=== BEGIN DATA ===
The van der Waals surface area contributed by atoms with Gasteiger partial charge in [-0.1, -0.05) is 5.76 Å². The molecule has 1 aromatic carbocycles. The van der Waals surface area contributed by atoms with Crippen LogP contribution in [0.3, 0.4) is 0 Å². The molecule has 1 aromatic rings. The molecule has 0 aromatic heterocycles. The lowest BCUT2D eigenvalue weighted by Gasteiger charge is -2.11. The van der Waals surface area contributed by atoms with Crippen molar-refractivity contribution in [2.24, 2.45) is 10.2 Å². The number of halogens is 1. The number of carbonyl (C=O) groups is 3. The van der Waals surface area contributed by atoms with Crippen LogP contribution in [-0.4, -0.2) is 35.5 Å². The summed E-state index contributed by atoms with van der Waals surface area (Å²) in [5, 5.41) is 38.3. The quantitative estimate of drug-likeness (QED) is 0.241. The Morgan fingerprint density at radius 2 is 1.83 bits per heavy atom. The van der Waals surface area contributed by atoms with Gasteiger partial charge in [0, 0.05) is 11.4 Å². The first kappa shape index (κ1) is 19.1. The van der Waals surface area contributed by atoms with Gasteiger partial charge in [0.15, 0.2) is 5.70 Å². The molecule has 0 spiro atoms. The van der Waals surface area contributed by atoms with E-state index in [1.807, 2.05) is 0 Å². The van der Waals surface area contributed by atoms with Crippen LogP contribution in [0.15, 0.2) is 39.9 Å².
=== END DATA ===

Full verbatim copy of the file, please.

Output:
The van der Waals surface area contributed by atoms with Gasteiger partial charge in [-0.1, -0.05) is 5.76 Å². The molecule has 1 aromatic carbocycles. The van der Waals surface area contributed by atoms with Crippen LogP contribution in [0.3, 0.4) is 0 Å². The molecule has 1 aromatic rings. The molecule has 0 aromatic heterocycles. The lowest BCUT2D eigenvalue weighted by Gasteiger charge is -2.11. The van der Waals surface area contributed by atoms with Crippen molar-refractivity contribution in [2.24, 2.45) is 10.2 Å². The number of halogens is 1. The number of carbonyl (C=O) groups is 3. The van der Waals surface area contributed by atoms with Crippen LogP contribution in [-0.4, -0.2) is 35.5 Å². The summed E-state index contributed by atoms with van der Waals surface area (Å²) in [5, 5.41) is 38.3. The quantitative estimate of drug-likeness (QED) is 0.241. The Morgan fingerprint density at radius 2 is 1.83 bits per heavy atom. The van der Waals surface area contributed by atoms with Gasteiger partial charge in [0, 0.05) is 11.4 Å². The first kappa shape index (κ1) is 19.1. The van der Waals surface area contributed by atoms with Gasteiger partial charge in [0.15, 0.2) is 5.70 Å². The molecule has 0 spiro atoms. The van der Waals surface area contributed by atoms with E-state index in [1.807, 2.05) is 0 Å². The van der Waals surface area contributed by atoms with Crippen LogP contribution in [0.15, 0.2) is 39.9 Å².